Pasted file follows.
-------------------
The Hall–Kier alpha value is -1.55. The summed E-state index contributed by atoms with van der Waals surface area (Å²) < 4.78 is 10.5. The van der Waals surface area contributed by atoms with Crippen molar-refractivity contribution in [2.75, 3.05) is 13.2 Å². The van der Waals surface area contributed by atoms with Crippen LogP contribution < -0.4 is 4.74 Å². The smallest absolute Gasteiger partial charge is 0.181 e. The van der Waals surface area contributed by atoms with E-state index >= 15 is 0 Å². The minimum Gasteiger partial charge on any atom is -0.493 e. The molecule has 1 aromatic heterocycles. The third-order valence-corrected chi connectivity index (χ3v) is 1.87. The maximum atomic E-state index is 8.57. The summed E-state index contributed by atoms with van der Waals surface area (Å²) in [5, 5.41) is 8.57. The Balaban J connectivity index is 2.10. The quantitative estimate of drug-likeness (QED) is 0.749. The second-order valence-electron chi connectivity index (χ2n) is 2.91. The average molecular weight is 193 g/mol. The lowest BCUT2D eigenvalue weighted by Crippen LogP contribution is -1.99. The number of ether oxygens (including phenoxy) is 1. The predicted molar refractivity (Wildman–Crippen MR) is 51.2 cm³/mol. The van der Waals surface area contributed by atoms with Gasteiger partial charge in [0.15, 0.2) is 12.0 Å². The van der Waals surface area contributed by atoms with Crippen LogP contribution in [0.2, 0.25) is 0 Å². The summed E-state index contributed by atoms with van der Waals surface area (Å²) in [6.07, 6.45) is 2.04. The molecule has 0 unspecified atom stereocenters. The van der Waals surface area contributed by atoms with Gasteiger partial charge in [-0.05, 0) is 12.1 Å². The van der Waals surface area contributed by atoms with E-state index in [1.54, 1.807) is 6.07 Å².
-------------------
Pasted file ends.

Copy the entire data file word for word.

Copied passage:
The Hall–Kier alpha value is -1.55. The summed E-state index contributed by atoms with van der Waals surface area (Å²) < 4.78 is 10.5. The van der Waals surface area contributed by atoms with Crippen molar-refractivity contribution in [2.75, 3.05) is 13.2 Å². The van der Waals surface area contributed by atoms with Crippen LogP contribution < -0.4 is 4.74 Å². The smallest absolute Gasteiger partial charge is 0.181 e. The van der Waals surface area contributed by atoms with E-state index >= 15 is 0 Å². The minimum Gasteiger partial charge on any atom is -0.493 e. The molecule has 1 aromatic heterocycles. The third-order valence-corrected chi connectivity index (χ3v) is 1.87. The maximum atomic E-state index is 8.57. The summed E-state index contributed by atoms with van der Waals surface area (Å²) in [5, 5.41) is 8.57. The Balaban J connectivity index is 2.10. The quantitative estimate of drug-likeness (QED) is 0.749. The second-order valence-electron chi connectivity index (χ2n) is 2.91. The average molecular weight is 193 g/mol. The lowest BCUT2D eigenvalue weighted by Crippen LogP contribution is -1.99. The number of ether oxygens (including phenoxy) is 1. The predicted molar refractivity (Wildman–Crippen MR) is 51.2 cm³/mol. The van der Waals surface area contributed by atoms with Gasteiger partial charge in [0.15, 0.2) is 12.0 Å². The van der Waals surface area contributed by atoms with Crippen LogP contribution in [0.2, 0.25) is 0 Å². The summed E-state index contributed by atoms with van der Waals surface area (Å²) in [6.07, 6.45) is 2.04. The molecule has 0 unspecified atom stereocenters. The van der Waals surface area contributed by atoms with Gasteiger partial charge in [-0.05, 0) is 12.1 Å². The van der Waals surface area contributed by atoms with E-state index in [1.54, 1.807) is 6.07 Å².